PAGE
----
Carbonation Behavior of Mortars and Concretes Made With Fly Ash

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Title: Carbonation Behavior of Mortars and Concretes Made With Fly Ash

Author(s): P. Schubert

Publication: Special Publication

Volume: 100

Issue:

Appears on pages(s): 1945-1962

Keywords: blast furnace slag; carbonation; compressive strength; concretes; concrete durability; curing; fly ash; mortars (material); permeability; Materials Research

Date: 4/1/1987

Abstract:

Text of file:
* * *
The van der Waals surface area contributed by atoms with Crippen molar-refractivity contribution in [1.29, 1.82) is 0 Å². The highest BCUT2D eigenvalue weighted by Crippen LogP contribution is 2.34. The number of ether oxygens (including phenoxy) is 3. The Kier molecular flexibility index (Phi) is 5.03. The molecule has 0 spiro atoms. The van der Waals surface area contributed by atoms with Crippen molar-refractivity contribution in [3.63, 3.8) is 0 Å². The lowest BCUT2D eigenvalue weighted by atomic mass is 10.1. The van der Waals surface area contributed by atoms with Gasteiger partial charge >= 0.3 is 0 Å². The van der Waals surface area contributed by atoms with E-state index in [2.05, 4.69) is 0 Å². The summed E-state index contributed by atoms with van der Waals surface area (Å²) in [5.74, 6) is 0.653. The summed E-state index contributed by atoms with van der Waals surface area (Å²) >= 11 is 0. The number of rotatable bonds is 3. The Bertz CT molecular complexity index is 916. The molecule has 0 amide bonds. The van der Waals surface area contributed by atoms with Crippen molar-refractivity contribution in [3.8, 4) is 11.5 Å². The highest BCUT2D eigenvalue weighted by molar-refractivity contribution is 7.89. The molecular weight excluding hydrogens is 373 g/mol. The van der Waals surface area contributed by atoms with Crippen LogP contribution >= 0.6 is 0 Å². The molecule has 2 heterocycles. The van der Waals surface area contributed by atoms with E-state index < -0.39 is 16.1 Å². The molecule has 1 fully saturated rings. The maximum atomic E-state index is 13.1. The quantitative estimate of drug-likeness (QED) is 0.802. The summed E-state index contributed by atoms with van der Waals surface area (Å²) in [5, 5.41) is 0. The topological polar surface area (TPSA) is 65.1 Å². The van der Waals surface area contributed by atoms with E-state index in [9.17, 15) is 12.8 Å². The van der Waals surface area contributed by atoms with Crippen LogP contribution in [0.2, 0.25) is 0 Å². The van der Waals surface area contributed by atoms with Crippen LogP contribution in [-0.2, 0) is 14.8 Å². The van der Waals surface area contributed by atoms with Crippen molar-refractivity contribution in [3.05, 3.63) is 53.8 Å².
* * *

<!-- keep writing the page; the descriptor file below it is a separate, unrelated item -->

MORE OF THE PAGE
Fly ashes react with Ca(OH)2 and water to form calcium-silicate-hydrates. This consumption of Ca(OH)2 may increase the carbonation rate of fly ash concretes and mortars. On the other hand, the pore size distribution will be changed toward smaller pores due to the long term pozzolanic reaction of the fly ash so that the diffusion of CO2 will be diminished. Investigations have been carried out with mortars made of different types of cements and different fly ashes (different granulometry) from bituminous coal by variation of water-(cement + fly ash) ratio and the time of curing in water. The depth of carbonation dc, the carbonation rate vc, and the compressive strength fc have been determined during storage in the laboratory (20 C and 65 percent relative humidity) over several years. The test results have been compared with results of other investigations. There is an approximately linear relationship between vc and 1 / û fc28 (fc28 = compressive strength at 28 days). Related to the same compressive strength, there is no significant difference between concretes and mortars with and without fly ash as long as cements with normal CaO content are used, the cement content c is not too low ( > about 250 kg/m3) and the fly ash content f is not too high (f/c > about 0.3). In the case of concretes and mortars with low CaO contents, an increasing fly ash content leads to an increase in carbonation rate. Fly ashes with different granulometry have not influenced the carbonation behavior marked. However, the time of moist curing had a very strong influence.